SaraWyantCMYK

If you have been reading this column for several years, you may be old enough to remember when growers who were hit with some form of natural disaster sought urgent help from the federal government for ad hoc disaster assistance.

Help usually arrived, but not often in a timely fashion. In some cases, those who needed help the most had to wait for a year or two to get some type of payment—and oftentimes, lenders weren’t that patient. Still, during the five-year period beginning in 1998 and ending in 2002—and before meaningful crop insurance reform—the federal government made ad hoc disaster payments of approximately $30 billion, according to an American Farm Bureau Federation report.

Driven in part by the need to give farmers more certainty, lawmakers worked to improve the federal crop insurance program, a public-private partnership where farmers pay a portion of the premium costs. Premium subsidies were increased, more types of insurance plans were offered, and enrollment grew steadily—reducing the demand for most types of disaster assistance.

The program covers over 130 commodities on over 380 million acres in all 50 states, according to the Risk Management Agency.

But in some parts of the country the call for a permanent disaster program is back.

House Agriculture Committee Chairman David Scott says he's working on a proposal for a permanent disaster fund to help farmers recover financially from an increasing number of natural disasters, but policy experts say designing and paying for a program that works for farmers without encouraging risky practices will be hard to do.

The committee is working on a bill that would ensure money is continually available for disaster relief without having to go through the annual appropriations process to get funds released, Scott, D-GA, said in late May. A key House ag subcommittee also recently held a hearing to review the "Efficacy of the Farm Safety Net."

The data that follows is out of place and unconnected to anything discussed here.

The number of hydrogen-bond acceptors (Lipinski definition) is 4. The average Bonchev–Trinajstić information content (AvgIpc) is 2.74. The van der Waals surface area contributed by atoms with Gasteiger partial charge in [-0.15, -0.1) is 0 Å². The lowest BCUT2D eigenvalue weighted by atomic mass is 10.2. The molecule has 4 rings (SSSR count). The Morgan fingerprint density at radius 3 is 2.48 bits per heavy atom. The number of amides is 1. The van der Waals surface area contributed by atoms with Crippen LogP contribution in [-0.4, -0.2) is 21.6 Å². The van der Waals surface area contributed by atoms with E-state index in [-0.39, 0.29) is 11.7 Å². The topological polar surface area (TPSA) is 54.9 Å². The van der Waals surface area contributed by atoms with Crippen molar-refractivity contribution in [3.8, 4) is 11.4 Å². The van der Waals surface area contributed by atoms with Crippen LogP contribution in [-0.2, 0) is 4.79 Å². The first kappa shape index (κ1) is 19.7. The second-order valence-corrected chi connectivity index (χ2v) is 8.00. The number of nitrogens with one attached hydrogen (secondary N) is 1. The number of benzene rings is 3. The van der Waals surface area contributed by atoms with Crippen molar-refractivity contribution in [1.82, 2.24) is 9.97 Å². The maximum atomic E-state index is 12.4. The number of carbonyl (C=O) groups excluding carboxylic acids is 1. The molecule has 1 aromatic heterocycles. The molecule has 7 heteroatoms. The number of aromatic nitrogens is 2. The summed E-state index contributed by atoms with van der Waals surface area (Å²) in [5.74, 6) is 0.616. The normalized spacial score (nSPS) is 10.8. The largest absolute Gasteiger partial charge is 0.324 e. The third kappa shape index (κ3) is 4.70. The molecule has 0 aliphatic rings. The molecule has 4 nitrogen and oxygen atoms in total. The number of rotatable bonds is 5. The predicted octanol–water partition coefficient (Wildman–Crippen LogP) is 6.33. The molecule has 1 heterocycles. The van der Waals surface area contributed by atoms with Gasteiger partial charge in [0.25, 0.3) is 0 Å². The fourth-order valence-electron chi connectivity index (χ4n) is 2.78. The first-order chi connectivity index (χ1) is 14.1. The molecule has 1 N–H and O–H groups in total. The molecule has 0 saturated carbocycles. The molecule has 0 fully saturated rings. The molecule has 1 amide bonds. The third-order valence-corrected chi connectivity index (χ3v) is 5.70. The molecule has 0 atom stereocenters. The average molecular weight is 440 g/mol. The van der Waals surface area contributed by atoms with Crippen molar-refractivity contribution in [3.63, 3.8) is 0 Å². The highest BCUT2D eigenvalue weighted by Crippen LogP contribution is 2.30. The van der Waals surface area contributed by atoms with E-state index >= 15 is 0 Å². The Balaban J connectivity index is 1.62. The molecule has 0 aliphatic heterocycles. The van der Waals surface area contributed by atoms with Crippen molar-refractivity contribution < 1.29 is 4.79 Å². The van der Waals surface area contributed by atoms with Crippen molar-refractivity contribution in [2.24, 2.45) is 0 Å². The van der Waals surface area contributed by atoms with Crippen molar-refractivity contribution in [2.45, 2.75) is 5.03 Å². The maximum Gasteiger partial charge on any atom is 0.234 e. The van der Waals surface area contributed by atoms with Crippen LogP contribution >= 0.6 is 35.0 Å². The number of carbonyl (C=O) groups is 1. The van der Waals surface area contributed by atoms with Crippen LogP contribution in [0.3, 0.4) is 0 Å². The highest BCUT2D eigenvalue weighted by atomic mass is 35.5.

“It just takes too long, as many of our farmers are done away with because we move too slow,” Scott said.

The American Farm Bureau Federation will launch its nationwide farm bill working groups in August, and a permanent disaster program will be part of their discussions, said Andrew Walmsley, an AFBF director of congressional relations.

He said farmers have been frustrated in the past by ad hoc disaster payments because it could sometimes take two years to get payments after a disaster strikes.

However, Walmsley said there are a lot of issues to consider, including how a permanent disaster program would interact with crop insurance.

“Obviously, crop insurance is vitally important, and we continue to see that program improved, and there are obviously certain parts of the country where crop insurance works perfectly for many commodities,” he told Agri-Pulse.

Funding a disaster program will be hard, too, depending on the fiscal situation after the 2022 mid-term elections and how much money is available for the next farm bill, he said.

This wouldn’t be the first time Congress has set up a permanent disaster fund. The 2008 farm bill authorized the Supplemental Revenue Assistance Payments, or SURE, program as a replacement for the temporary aid programs that had been implemented in previous years.